Dr. Allen Frances writes that the American Psychiatric Association approval of the 5th edition of the Diagnostic and Statistical Manual this past weekend marks “a sad day for psychiatry.” Frances, psychiatry professor emeritus at Duke, chaired the DSM-4 task force.
He lists the top ten changes that he says should be ignored:
“I would suggest that clinicians not follow these at all (or, at the very least, use them with extreme caution and attention to their risks); that potential patients be deeply skeptical, especially if the proposed diagnosis is being used as a rationale for prescribing medication for you or for your child; and that payers question whether some of these are suitable for reimbursement. My goal is to minimize the harm that may otherwise be done by unnecessary obedience to unwise and arbitrary DSM 5 decisions.
1) Disruptive Mood Dysregulation Disorder: DSM 5 will turn temper tantrums into a mental disorder- a puzzling decision based on the work of only one research group. We have no idea whatever how this untested new diagnosis will play out in real life practice settings, but my fear is that it will exacerbate, not relieve, the already excessive and inappropriate use of medication in young children. During the past two decades, child psychiatry has already provoked three fads- a tripling of Attention Deficit Disorder, a more than twenty-times increase in Autistic Disorder, and a forty-times increase in childhood Bipolar Disorder. The field should have felt chastened by this sorry track record and should engage itself now in the crucial task of educating practitioners and the public about the difficulty of accurately diagnosing children and the risks of over- medicating them. DSM 5 should not be adding a new disorder likely to result in a new fad and even more inappropriate medication use in vulnerable children.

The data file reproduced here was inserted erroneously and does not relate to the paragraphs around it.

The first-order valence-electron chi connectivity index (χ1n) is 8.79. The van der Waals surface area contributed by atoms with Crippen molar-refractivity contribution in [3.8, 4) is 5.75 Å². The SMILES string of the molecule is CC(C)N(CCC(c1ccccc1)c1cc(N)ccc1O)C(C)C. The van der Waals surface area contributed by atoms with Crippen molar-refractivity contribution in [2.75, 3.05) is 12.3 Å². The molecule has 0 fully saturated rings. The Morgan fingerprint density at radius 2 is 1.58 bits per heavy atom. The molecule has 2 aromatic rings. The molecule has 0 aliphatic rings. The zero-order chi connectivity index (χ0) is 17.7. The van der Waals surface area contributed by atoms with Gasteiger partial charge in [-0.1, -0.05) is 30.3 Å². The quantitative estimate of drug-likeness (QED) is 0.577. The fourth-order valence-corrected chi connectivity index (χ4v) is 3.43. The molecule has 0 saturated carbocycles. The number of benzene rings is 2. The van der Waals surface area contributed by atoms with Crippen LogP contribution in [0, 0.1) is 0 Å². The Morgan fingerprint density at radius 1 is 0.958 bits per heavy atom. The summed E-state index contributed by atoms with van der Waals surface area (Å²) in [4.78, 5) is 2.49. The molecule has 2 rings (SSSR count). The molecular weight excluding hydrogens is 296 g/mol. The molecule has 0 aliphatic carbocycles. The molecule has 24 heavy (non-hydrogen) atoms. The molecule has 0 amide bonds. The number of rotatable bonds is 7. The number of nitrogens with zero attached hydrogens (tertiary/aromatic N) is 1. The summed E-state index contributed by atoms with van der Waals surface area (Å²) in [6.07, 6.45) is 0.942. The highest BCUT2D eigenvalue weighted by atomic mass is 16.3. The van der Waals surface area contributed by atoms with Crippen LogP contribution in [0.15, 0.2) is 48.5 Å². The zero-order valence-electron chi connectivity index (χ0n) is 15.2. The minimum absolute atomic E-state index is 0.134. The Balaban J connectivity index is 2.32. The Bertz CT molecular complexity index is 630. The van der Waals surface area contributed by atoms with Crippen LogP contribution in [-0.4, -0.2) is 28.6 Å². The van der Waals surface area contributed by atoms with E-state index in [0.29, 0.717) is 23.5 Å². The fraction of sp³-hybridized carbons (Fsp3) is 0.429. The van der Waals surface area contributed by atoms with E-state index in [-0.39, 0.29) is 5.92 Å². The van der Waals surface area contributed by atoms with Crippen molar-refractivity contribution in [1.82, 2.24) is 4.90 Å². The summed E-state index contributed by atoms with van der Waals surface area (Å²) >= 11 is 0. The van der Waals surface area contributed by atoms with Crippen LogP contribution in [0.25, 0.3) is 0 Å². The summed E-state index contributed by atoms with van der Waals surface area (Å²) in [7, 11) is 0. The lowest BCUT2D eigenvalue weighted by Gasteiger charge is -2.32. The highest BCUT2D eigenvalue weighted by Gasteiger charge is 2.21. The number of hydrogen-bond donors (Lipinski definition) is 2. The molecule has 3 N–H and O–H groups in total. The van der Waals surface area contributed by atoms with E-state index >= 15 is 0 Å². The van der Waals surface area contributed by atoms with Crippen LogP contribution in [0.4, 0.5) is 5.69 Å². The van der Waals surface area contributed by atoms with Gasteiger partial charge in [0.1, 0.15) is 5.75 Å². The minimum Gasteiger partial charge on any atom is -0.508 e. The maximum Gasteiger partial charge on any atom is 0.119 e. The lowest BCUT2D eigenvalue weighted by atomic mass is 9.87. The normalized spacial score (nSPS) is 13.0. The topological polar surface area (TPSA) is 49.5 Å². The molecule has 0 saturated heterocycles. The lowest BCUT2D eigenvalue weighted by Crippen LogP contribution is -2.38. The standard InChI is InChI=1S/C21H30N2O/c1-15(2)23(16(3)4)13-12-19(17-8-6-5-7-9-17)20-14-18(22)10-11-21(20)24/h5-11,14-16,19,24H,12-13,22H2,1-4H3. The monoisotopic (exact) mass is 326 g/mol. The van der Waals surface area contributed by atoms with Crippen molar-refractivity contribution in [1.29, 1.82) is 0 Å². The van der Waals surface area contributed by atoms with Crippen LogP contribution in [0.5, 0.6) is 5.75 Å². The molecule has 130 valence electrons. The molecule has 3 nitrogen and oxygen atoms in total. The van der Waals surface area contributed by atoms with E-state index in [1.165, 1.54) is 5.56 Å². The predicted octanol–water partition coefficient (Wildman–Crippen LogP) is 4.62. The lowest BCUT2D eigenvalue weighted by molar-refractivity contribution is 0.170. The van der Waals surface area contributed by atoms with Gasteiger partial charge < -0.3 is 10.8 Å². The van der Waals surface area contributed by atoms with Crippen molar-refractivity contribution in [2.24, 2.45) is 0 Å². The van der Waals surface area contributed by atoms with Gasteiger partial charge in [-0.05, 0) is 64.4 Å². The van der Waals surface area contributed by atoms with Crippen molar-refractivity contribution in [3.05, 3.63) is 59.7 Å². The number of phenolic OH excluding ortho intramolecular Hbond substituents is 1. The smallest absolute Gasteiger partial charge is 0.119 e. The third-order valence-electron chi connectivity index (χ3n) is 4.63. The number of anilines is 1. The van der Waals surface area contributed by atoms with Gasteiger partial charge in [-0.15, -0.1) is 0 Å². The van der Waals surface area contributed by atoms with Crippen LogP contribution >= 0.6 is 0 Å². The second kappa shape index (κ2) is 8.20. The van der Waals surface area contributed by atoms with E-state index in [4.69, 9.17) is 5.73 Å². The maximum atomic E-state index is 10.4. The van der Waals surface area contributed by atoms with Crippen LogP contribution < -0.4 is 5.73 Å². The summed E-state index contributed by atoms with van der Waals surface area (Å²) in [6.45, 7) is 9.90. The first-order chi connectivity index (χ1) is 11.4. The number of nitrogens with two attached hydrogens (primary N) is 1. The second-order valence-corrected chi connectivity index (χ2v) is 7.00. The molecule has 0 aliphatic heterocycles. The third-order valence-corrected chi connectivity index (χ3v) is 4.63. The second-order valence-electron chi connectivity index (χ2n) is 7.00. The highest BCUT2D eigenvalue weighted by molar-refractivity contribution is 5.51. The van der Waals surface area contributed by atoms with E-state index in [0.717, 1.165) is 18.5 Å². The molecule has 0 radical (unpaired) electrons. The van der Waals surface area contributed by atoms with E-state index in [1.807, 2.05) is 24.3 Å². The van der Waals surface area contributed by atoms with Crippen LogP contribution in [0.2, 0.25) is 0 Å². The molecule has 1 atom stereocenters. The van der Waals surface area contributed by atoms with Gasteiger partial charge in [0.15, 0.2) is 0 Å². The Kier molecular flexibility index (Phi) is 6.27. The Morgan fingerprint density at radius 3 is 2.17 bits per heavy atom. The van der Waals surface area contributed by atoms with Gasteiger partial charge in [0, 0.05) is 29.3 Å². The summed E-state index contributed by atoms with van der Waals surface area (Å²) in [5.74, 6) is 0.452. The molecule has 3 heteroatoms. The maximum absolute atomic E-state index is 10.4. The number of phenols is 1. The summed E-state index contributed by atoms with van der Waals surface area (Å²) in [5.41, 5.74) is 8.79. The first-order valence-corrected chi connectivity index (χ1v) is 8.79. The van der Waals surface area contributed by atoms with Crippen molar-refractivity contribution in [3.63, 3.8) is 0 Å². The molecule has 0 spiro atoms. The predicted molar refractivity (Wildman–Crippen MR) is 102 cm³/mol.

2) Normal grief will become Major Depressive Disorder, thus medicalizing and trivializing our expectable and necessary emotional reactions to the loss of a loved one and substituting pills and superficial medical rituals for the deep consolations of family, friends, religion, and the resiliency that comes with time and the acceptance of the limitations of life.
3) The everyday forgetting characteristic of old age will now be misdiagnosed as Minor Neurocognitive Disorder, creating a huge false positive population of people who are not at special risk for dementia. Since there is no effective treatment for this ‘condition’ (or for dementia), the label provides absolutely no benefit (while creating great anxiety) even for those at true risk for later developing dementia. It is a dead loss for the many who will be mislabeled.
4) DSM 5 will likely trigger a fad of Adult Attention Deficit Disorder leading to widespread misuse of stimulant drugs for performance enhancement and recreation and contributing to the already large illegal secondary market in diverted prescription drugs.